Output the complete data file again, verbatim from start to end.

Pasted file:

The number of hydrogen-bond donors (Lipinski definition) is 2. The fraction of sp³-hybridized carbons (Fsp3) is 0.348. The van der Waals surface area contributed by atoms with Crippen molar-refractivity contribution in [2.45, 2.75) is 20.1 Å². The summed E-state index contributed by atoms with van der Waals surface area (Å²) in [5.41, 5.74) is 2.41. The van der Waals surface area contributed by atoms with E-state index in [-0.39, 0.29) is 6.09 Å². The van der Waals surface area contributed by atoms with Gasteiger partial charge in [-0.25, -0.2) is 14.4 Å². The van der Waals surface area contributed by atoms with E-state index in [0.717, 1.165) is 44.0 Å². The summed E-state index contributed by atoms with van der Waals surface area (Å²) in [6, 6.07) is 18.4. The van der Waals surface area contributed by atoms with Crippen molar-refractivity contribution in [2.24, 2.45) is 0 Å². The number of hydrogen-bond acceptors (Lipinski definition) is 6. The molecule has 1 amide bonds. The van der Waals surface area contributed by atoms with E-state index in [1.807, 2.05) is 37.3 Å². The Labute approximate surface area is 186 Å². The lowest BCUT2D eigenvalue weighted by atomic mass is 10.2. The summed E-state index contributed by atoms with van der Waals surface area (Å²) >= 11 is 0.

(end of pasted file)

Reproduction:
The number of hydrogen-bond donors (Lipinski definition) is 2. The fraction of sp³-hybridized carbons (Fsp3) is 0.348. The van der Waals surface area contributed by atoms with Crippen molar-refractivity contribution in [2.45, 2.75) is 20.1 Å². The summed E-state index contributed by atoms with van der Waals surface area (Å²) in [5.41, 5.74) is 2.41. The van der Waals surface area contributed by atoms with E-state index in [-0.39, 0.29) is 6.09 Å². The van der Waals surface area contributed by atoms with Gasteiger partial charge in [-0.25, -0.2) is 14.4 Å². The van der Waals surface area contributed by atoms with E-state index in [0.717, 1.165) is 44.0 Å². The summed E-state index contributed by atoms with van der Waals surface area (Å²) in [6, 6.07) is 18.4. The van der Waals surface area contributed by atoms with Crippen molar-refractivity contribution in [2.24, 2.45) is 0 Å². The number of hydrogen-bond acceptors (Lipinski definition) is 6. The molecule has 1 amide bonds. The van der Waals surface area contributed by atoms with E-state index in [1.807, 2.05) is 37.3 Å². The Labute approximate surface area is 186 Å². The lowest BCUT2D eigenvalue weighted by atomic mass is 10.2. The summed E-state index contributed by atoms with van der Waals surface area (Å²) >= 11 is 0.